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According to a financial report issued by Banner Health, OCR is investigating the colossal 2016 Banner Health data breach which saw the protected health information of 3.7 million patients exposed. The breach involved Banner Health facilities at 27 locations in Alaska, Arizona, California, Colorado, Nebraska, Nevada, and Wyoming and resulted in the exposure of highly sensitive protected health information including names, dates of birth, Social Security numbers, and health insurance information.
The attackers gained access to the payment processing system used in its food and beverage outlets with a view to obtaining credit card numbers. However, once access to the network was gained, they also accessed servers containing PHI.
Banner Health reports that it has cooperated with OCR’s investigation into the breach and has supplied information as requested. However, OCR was not satisfied with its response and the evidence supplied on its HIPAA compliance efforts. Specifically, OCR was not satisfied with the documentation supplied to demonstrate “past security assessment activities” with its responses rated as “inadequate”.
Banner Health has respond and provided additional evidence of its security efforts but “negative findings” are anticipated. Banner Health suspects a financial penalty may be pursued by OCR, although it is not known how much the penalty is likely to be.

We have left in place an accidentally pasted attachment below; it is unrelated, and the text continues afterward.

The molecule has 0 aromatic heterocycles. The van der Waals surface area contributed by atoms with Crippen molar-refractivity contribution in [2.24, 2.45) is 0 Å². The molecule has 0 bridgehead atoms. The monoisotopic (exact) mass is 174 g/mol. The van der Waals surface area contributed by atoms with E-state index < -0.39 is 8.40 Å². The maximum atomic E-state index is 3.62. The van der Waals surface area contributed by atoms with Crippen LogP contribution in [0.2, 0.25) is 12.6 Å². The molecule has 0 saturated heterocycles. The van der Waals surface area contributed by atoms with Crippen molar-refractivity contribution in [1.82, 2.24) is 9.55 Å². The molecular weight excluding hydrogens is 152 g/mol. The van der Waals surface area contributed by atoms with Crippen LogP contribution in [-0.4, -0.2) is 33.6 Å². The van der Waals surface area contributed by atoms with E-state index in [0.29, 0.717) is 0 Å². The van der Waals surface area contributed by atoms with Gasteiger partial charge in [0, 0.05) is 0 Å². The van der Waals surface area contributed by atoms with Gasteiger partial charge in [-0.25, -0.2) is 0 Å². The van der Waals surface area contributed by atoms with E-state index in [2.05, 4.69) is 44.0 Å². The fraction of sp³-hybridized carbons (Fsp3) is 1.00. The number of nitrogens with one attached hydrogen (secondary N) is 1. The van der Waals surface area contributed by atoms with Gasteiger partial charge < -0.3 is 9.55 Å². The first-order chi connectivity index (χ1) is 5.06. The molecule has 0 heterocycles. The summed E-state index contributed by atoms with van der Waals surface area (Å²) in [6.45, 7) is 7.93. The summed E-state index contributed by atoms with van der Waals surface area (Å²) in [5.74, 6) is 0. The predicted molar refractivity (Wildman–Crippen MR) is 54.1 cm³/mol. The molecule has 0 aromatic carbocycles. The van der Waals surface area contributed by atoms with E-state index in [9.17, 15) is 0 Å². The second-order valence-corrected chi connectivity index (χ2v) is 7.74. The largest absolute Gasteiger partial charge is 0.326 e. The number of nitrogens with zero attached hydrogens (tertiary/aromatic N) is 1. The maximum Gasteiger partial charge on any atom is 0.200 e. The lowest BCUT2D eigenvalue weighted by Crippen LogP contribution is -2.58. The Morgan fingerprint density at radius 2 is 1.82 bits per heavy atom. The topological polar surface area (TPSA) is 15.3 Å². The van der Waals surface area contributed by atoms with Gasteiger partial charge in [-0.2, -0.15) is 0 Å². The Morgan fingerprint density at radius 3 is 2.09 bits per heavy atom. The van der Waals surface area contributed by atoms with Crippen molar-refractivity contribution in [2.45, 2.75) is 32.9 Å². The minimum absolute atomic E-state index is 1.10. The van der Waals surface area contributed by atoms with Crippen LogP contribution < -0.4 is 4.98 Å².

The Department of Health and Human Services’ Office for Civil Rights investigates all data breaches over 500 records. OCR can issue fines of up to $1.5 million per violation category, per year. HIPAA violations that have been allowed to persist over several years, and cases where there have been multiple violations of HIPAA Rules, can see multi-million-dollar financial penalties pursued. Fines have been issued of $25,000, although there have also been settlements in excess of $4 million dollars.
Based on previous HIPAA settlements, a breach of this magnitude is likely to see a fine toward the upper end of the spectrum.
In addition to a potential fine from OCR for non-compliance with HIPAA Rules, nine lawsuits were filed by plaintiffs affected by the 2016 data breach which have since been consolidated into a single class action lawsuit.
While many data breach lawsuits have been dismissed for lack of standing, this lawsuit appears to be going the distance. The plaintiffs have already demonstrated impending injury as a result of the exposure and theft of their health information.
Banner Health holds an insurance policy against cyberattacks although the extent of insurance coverage is not known. Banner Health is vigorously defending the lawsuit, but should its efforts fail, the health system believes a substantial proportion of the legal costs and any settlement will be covered by its cyber risk insurance policy.